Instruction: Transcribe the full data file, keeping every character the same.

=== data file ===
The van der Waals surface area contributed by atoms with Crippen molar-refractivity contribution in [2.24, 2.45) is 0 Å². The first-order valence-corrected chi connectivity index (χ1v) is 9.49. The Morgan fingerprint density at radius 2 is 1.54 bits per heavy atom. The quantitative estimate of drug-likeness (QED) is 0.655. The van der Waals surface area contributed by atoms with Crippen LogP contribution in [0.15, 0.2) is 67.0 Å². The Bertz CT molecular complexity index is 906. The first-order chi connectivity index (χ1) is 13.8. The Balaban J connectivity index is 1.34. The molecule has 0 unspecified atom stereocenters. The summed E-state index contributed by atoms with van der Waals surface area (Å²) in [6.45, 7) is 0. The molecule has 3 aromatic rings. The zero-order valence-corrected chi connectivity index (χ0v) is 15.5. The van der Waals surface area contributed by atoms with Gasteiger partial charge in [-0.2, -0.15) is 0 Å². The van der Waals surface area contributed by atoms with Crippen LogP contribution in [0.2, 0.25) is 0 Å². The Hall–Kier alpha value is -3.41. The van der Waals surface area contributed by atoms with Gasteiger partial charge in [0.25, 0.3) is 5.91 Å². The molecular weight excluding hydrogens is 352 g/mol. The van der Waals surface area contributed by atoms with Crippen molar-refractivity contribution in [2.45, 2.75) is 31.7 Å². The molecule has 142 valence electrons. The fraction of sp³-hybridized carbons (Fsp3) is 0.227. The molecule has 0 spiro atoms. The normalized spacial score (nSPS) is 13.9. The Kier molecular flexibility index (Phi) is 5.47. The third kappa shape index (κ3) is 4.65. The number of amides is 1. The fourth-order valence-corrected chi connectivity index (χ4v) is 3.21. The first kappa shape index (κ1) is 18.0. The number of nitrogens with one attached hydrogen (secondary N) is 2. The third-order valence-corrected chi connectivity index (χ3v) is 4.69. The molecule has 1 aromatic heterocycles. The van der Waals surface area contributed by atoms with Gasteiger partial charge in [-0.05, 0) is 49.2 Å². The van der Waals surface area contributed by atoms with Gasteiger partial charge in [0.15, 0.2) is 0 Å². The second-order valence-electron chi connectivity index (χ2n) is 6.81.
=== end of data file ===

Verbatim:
The van der Waals surface area contributed by atoms with Crippen molar-refractivity contribution in [2.24, 2.45) is 0 Å². The first-order valence-corrected chi connectivity index (χ1v) is 9.49. The Morgan fingerprint density at radius 2 is 1.54 bits per heavy atom. The quantitative estimate of drug-likeness (QED) is 0.655. The van der Waals surface area contributed by atoms with Crippen LogP contribution in [0.15, 0.2) is 67.0 Å². The Bertz CT molecular complexity index is 906. The first-order chi connectivity index (χ1) is 13.8. The Balaban J connectivity index is 1.34. The molecule has 0 unspecified atom stereocenters. The summed E-state index contributed by atoms with van der Waals surface area (Å²) in [6.45, 7) is 0. The molecule has 3 aromatic rings. The zero-order valence-corrected chi connectivity index (χ0v) is 15.5. The van der Waals surface area contributed by atoms with Gasteiger partial charge in [-0.2, -0.15) is 0 Å². The van der Waals surface area contributed by atoms with Crippen LogP contribution in [0.2, 0.25) is 0 Å². The Hall–Kier alpha value is -3.41. The van der Waals surface area contributed by atoms with Gasteiger partial charge in [0.25, 0.3) is 5.91 Å². The molecular weight excluding hydrogens is 352 g/mol. The van der Waals surface area contributed by atoms with Crippen molar-refractivity contribution in [2.45, 2.75) is 31.7 Å². The molecule has 142 valence electrons. The fraction of sp³-hybridized carbons (Fsp3) is 0.227. The molecule has 0 spiro atoms. The normalized spacial score (nSPS) is 13.9. The Kier molecular flexibility index (Phi) is 5.47. The third kappa shape index (κ3) is 4.65. The number of amides is 1. The fourth-order valence-corrected chi connectivity index (χ4v) is 3.21. The first kappa shape index (κ1) is 18.0. The number of nitrogens with one attached hydrogen (secondary N) is 2. The third-order valence-corrected chi connectivity index (χ3v) is 4.69. The molecule has 1 aromatic heterocycles. The van der Waals surface area contributed by atoms with Gasteiger partial charge in [-0.05, 0) is 49.2 Å². The van der Waals surface area contributed by atoms with Gasteiger partial charge in [0.15, 0.2) is 0 Å². The second-order valence-electron chi connectivity index (χ2n) is 6.81.